Is the world a safer place for kids since Port Coquitlam teen Amanda Todd killed herself on Oct. 10, 2012 after posting that heart-wrenching video seen around the world?
No, but we have learned a few things since.
We’ve learned, for example, that the Internet can be a rough, cruel world for kids unless they are taught how to protect themselves and their privacy — and we know that the Internet is a powerful tool for ruining someone’s reputation.
We’ve seen that vulnerable girls and boys are easily exploited online by voyeurs who lure them with false names and post their pictures and videos, sometimes with devastating consequences.
We learned, as well, that rape culture is so deeply engrained in our society that Canadian university students didn’t see anything wrong with frosh week chants about sex with underage girls until authorities found out and put a stop to it.
We’ve learned that it’s easy to troll the Net for photos and then post them, without consent, as a Facebook dating chat room did with a picture of Rehtaeh Parsons (the Nova Scotia teen who committed suicide after photos of an alleged gang-rape were posted).
Simply put, laws are inadequate for dealing with meanness and stupidity on the web.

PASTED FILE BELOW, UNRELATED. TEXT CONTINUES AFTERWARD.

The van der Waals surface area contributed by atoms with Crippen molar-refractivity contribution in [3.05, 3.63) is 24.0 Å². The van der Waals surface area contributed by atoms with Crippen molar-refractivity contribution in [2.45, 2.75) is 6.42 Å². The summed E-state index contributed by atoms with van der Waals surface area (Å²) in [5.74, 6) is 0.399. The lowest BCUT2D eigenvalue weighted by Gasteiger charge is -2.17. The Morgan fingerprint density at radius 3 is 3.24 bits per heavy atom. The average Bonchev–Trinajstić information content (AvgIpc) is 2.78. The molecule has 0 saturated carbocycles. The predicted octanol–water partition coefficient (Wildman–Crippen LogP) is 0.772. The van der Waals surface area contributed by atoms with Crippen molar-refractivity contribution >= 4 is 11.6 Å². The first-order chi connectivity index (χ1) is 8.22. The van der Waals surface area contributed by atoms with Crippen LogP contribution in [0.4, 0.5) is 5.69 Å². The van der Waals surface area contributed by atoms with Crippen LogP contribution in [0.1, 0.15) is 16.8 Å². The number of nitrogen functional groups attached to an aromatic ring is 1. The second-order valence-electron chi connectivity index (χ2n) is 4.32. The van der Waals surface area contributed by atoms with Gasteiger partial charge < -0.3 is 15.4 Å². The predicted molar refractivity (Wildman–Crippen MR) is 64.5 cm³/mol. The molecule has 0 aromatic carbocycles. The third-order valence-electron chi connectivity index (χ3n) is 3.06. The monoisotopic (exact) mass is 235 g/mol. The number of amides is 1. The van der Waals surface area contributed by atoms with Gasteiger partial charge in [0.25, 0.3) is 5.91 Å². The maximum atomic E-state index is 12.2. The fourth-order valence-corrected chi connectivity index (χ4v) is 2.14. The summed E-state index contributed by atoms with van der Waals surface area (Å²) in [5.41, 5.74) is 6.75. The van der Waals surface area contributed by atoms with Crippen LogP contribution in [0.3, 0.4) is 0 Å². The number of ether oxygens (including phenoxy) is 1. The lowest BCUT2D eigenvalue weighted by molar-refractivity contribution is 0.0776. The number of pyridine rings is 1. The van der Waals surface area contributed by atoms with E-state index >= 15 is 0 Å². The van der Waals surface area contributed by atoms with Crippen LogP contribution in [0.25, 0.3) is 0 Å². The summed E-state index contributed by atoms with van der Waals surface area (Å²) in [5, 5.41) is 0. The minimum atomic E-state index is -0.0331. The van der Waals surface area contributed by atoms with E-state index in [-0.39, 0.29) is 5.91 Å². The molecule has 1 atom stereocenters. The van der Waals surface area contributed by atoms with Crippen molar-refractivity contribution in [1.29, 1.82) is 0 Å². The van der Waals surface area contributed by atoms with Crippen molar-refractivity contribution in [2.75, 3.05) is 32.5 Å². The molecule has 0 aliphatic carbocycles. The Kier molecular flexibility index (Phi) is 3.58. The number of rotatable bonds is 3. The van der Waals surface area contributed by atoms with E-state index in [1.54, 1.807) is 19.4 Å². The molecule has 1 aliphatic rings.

But there has been some action, too. B.C.’s ERASE Bullying website, available during the school year, provides resources for families with bullying concerns, and administrators and school counsellors are being trained to identify and support at-risk youth.
The Kids Help Phone got more publicity about its services for kids and some school districts have reviewed their digital responsibility policy for teachers, students and parents working on the web.
Even workplace bullying has received a higher profile in the year since Todd’s death, with a new Worksafe BC website addressing the issue, and the BC Coroner’s Service studied youth suicide this fall and recommended more collaboration and resources.
Will all this talk prevent another Amanda Todd situation from occurring? Maybe not, but we can no longer cite ignorance as an excuse.
– Black Press